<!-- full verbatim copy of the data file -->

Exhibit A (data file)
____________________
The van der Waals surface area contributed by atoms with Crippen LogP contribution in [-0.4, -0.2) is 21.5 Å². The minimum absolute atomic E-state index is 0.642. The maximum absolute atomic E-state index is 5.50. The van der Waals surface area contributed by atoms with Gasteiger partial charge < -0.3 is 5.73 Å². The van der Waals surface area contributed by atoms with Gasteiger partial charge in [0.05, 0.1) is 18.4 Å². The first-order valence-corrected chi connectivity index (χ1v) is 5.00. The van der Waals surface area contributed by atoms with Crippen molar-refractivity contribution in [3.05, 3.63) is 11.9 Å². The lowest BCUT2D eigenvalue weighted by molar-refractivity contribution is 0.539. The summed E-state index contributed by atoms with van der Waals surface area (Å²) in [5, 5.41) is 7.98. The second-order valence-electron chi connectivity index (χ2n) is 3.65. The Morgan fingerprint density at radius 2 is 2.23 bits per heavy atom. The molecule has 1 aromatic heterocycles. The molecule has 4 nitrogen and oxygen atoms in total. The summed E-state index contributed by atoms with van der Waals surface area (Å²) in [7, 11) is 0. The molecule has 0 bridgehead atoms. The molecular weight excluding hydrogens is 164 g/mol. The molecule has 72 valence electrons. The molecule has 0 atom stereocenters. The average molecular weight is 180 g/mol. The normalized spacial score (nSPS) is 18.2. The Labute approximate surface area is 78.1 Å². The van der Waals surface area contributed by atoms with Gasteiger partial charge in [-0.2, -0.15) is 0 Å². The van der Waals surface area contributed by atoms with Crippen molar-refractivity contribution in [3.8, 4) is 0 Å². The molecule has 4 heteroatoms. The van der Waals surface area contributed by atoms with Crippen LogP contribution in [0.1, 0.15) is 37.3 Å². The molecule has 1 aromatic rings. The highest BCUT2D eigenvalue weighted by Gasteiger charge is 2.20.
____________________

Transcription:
The van der Waals surface area contributed by atoms with Crippen LogP contribution in [-0.4, -0.2) is 21.5 Å². The minimum absolute atomic E-state index is 0.642. The maximum absolute atomic E-state index is 5.50. The van der Waals surface area contributed by atoms with Gasteiger partial charge < -0.3 is 5.73 Å². The van der Waals surface area contributed by atoms with Gasteiger partial charge in [0.05, 0.1) is 18.4 Å². The first-order valence-corrected chi connectivity index (χ1v) is 5.00. The van der Waals surface area contributed by atoms with Crippen molar-refractivity contribution in [3.05, 3.63) is 11.9 Å². The lowest BCUT2D eigenvalue weighted by molar-refractivity contribution is 0.539. The summed E-state index contributed by atoms with van der Waals surface area (Å²) in [5, 5.41) is 7.98. The second-order valence-electron chi connectivity index (χ2n) is 3.65. The Morgan fingerprint density at radius 2 is 2.23 bits per heavy atom. The molecule has 1 aromatic heterocycles. The molecule has 4 nitrogen and oxygen atoms in total. The summed E-state index contributed by atoms with van der Waals surface area (Å²) in [7, 11) is 0. The molecule has 0 bridgehead atoms. The molecular weight excluding hydrogens is 164 g/mol. The molecule has 72 valence electrons. The molecule has 0 atom stereocenters. The average molecular weight is 180 g/mol. The normalized spacial score (nSPS) is 18.2. The Labute approximate surface area is 78.1 Å². The van der Waals surface area contributed by atoms with Gasteiger partial charge in [-0.2, -0.15) is 0 Å². The van der Waals surface area contributed by atoms with Crippen molar-refractivity contribution in [3.8, 4) is 0 Å². The molecule has 4 heteroatoms. The van der Waals surface area contributed by atoms with Crippen LogP contribution in [0.1, 0.15) is 37.3 Å². The molecule has 1 aromatic rings. The highest BCUT2D eigenvalue weighted by Gasteiger charge is 2.20.